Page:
Statistics regarding the current opioid crisis in the U.S. continue to indicate cause for alarm in comparison to previous years. According to the National Institute of Drug Abuse, a subset of the U.S. National Institutes of Health (NIH), an estimated 115 people in the U.S. die every day from opioid-related overdoses as of March 2018. The data shows that this is a massive uptick from previous years, fueled by pain relievers like oxycodone, fentanyl and street drugs like heroin. The NIH also reports that 21-29 percent of patients who are prescribed opioids abuse them.
A Public Health Emergency
The epidemic was declared a public emergency in the U.S. in 2017, which marked the beginning of some promising legislative and monetary efforts to curb opioid misuse. Mid-year in 2017 the approved federal budget included $6 billion allocated to address the opioid epidemic, $3 billion to be used in 2018 and the remaining $3 billion for 2019.
Former Attorney General Jeff Sessions also made the initiative a priority, developing the Prescription Interdiction & Litigation (PIL) Task Force. Sessions developed the PIL Task Force to aggressively enforce current legislation and hold pharmaceutical companies, clinics and doctors accountable. It has also taken on improving regulatory efforts to ensure these entities are complying with existing laws.
Extensive Legal Reform
A comprehensive bill signed into law on October 2018 included changes to existing public health programs, like Medicaid and Medicare, that will increase access to treatment for addicts. The bill also supports research for non-addictive alternatives to opioids for pain management, lowers barriers for patients seeking addiction treatment and requires the FDA to refuse approval of any new drugs made with a controlled substance and show a high likelihood of patient misuse.
It received strong bipartisan support, easily clearing the House with a vote of 396 in favor versus 14 opposed and flew through the Senate, with a vote of 98 in favor versus one opposed. It’s an encouraging sign that lawmakers have agreed to lend legislative support in the form of funding, time and resources to help cut down on opioid dispersion and help addicts receive treatment.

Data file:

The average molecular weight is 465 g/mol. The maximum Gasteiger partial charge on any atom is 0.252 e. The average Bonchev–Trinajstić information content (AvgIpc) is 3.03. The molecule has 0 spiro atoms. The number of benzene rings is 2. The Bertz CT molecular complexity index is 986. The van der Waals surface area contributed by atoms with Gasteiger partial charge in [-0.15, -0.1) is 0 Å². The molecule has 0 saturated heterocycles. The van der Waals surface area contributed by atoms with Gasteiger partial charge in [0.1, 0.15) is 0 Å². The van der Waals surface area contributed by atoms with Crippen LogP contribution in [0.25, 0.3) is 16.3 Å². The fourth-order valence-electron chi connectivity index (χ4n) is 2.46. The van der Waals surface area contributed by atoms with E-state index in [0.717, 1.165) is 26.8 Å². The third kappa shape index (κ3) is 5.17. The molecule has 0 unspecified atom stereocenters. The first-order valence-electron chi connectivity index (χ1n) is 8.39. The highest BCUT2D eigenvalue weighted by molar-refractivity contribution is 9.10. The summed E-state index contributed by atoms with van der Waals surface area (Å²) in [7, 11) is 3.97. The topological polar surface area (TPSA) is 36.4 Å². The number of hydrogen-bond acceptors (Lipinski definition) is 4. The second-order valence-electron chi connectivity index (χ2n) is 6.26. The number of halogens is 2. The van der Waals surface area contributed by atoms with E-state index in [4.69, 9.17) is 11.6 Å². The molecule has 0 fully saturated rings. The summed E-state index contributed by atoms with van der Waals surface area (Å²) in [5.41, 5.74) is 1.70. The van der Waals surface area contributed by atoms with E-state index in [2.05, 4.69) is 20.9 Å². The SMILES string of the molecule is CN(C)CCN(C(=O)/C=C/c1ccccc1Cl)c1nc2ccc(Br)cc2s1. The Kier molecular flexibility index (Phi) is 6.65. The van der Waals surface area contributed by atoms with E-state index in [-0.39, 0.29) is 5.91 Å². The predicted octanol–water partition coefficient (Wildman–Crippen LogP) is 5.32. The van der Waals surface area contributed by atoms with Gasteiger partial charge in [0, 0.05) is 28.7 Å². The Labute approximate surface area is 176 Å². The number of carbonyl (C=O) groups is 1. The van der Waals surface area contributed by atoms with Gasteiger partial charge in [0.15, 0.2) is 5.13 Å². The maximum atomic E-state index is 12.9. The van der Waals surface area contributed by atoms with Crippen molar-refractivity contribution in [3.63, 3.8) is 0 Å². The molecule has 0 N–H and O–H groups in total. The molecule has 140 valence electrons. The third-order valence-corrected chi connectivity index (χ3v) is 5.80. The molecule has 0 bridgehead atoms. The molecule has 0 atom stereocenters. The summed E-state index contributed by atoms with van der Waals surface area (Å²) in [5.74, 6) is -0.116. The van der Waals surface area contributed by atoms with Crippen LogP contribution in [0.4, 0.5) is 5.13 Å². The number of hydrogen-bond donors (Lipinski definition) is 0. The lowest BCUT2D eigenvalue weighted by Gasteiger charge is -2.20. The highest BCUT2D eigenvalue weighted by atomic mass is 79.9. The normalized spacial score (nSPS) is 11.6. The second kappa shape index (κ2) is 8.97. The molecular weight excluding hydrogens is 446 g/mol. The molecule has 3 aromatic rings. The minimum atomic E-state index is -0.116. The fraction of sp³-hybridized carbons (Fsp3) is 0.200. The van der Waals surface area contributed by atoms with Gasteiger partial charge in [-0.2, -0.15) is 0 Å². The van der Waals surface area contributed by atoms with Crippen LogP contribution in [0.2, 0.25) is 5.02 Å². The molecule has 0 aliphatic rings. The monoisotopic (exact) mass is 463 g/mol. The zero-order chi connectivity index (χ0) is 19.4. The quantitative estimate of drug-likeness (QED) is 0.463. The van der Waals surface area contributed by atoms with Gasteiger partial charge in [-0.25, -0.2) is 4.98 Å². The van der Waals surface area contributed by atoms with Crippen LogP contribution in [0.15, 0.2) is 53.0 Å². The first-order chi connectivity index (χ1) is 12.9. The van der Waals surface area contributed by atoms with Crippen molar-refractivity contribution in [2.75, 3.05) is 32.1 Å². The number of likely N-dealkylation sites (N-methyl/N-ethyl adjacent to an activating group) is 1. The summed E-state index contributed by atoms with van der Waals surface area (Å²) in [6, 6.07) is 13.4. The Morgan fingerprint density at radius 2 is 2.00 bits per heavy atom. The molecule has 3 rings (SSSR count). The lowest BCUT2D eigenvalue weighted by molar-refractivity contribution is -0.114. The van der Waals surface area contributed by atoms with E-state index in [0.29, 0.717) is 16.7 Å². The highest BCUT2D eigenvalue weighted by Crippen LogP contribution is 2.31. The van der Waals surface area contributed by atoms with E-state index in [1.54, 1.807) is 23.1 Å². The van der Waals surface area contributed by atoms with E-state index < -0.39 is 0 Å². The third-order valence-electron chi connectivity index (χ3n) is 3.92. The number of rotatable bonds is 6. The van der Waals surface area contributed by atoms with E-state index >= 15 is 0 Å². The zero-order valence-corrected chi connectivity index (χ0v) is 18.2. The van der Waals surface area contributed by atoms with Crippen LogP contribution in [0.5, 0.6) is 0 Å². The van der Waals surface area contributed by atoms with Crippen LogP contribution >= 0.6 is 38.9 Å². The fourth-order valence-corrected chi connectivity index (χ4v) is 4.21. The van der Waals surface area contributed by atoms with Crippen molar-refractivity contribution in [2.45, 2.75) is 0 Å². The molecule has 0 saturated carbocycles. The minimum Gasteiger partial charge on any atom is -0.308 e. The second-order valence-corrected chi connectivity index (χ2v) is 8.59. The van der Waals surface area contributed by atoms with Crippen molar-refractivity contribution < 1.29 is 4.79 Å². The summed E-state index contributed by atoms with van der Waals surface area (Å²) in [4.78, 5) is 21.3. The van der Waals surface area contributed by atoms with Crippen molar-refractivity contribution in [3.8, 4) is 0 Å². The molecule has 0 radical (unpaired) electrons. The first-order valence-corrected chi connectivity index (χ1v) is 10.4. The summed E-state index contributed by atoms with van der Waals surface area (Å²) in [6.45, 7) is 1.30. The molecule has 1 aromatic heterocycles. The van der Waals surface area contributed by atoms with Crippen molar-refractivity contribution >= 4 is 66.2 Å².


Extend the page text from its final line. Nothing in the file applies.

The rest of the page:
Medicaid and Medicare Changes to Support Addiction Treatment
The bill also makes specific changes to Medicaid and Medicare, demanding that The Centers for Medicare & Medicaid Services (CMS) “must establish a demonstration project to increase provider treatment capacity for substance-use disorders.” It also requires both programs to increase funding allocated to patients utilizing home health services for substance use disorders.
For Medicare specifically, prescriptions containing controlled substances for patients must be monitored by submitting them through electronic prescription programs, enabling doctors to see who has prescribed the patient opioids. This targeted law aims to prevent “doctor-shopping,” a practice often used by active opioid addicts. The bill also requires sponsors of Medicare’s prescription drug plans to develop drug management programs, and that patient’s health plans include coverage for services from certified opioid and addiction treatment providers.
At Advanced Medical Reviews, our drug utilization reviews offer an ongoing assessment of how providers prescribe based on evidence-based guidelines. These reviews include medical necessity of drugs to potential interaction of multiple medications. As a URAC-accredited independent review organization, we aim to ensure appropriate provider prescription behavior and positive patient outcomes regarding opioid use. Read more on the opioid crisis and other healthcare news on the AMR blog.